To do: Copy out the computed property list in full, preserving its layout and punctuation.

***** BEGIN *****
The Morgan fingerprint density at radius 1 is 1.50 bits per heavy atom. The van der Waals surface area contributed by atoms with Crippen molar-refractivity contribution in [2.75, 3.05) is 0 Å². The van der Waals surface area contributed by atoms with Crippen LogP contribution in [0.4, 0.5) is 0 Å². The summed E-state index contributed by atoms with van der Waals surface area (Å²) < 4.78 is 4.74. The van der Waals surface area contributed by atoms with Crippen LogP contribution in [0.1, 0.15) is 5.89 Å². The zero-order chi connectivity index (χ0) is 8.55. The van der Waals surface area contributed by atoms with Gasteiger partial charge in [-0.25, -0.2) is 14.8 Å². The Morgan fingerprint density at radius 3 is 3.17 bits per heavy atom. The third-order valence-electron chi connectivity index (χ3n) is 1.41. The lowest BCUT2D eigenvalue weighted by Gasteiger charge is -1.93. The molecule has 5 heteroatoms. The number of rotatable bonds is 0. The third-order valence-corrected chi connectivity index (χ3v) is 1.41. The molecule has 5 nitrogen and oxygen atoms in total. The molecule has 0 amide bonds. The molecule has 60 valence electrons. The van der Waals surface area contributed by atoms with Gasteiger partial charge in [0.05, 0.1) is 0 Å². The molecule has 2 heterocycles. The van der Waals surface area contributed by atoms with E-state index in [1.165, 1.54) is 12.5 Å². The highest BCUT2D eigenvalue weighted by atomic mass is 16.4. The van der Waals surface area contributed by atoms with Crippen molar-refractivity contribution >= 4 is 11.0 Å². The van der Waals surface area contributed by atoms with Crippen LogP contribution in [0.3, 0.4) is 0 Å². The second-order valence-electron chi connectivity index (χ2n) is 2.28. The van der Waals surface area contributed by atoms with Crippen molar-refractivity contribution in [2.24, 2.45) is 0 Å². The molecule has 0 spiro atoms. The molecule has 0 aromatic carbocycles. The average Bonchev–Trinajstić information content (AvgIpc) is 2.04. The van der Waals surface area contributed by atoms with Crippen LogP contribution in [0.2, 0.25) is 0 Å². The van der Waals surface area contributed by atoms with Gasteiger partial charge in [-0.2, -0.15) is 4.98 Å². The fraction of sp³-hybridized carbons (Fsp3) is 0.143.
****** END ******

The Morgan fingerprint density at radius 1 is 1.50 bits per heavy atom. The van der Waals surface area contributed by atoms with Crippen molar-refractivity contribution in [2.75, 3.05) is 0 Å². The van der Waals surface area contributed by atoms with Crippen LogP contribution in [0.4, 0.5) is 0 Å². The summed E-state index contributed by atoms with van der Waals surface area (Å²) < 4.78 is 4.74. The van der Waals surface area contributed by atoms with Crippen LogP contribution in [0.1, 0.15) is 5.89 Å². The zero-order chi connectivity index (χ0) is 8.55. The van der Waals surface area contributed by atoms with Gasteiger partial charge in [-0.25, -0.2) is 14.8 Å². The Morgan fingerprint density at radius 3 is 3.17 bits per heavy atom. The third-order valence-electron chi connectivity index (χ3n) is 1.41. The lowest BCUT2D eigenvalue weighted by Gasteiger charge is -1.93. The molecule has 5 heteroatoms. The number of rotatable bonds is 0. The third-order valence-corrected chi connectivity index (χ3v) is 1.41. The molecule has 5 nitrogen and oxygen atoms in total. The molecule has 0 amide bonds. The molecule has 60 valence electrons. The van der Waals surface area contributed by atoms with Gasteiger partial charge in [0.05, 0.1) is 0 Å². The molecule has 2 heterocycles. The van der Waals surface area contributed by atoms with E-state index in [1.165, 1.54) is 12.5 Å². The highest BCUT2D eigenvalue weighted by atomic mass is 16.4. The van der Waals surface area contributed by atoms with Crippen molar-refractivity contribution >= 4 is 11.0 Å². The van der Waals surface area contributed by atoms with Crippen LogP contribution in [0.3, 0.4) is 0 Å². The second-order valence-electron chi connectivity index (χ2n) is 2.28. The van der Waals surface area contributed by atoms with Crippen molar-refractivity contribution in [2.24, 2.45) is 0 Å². The molecule has 0 spiro atoms. The molecule has 0 aromatic carbocycles. The average Bonchev–Trinajstić information content (AvgIpc) is 2.04. The van der Waals surface area contributed by atoms with Crippen LogP contribution in [0.2, 0.25) is 0 Å². The van der Waals surface area contributed by atoms with Gasteiger partial charge in [-0.2, -0.15) is 4.98 Å². The fraction of sp³-hybridized carbons (Fsp3) is 0.143.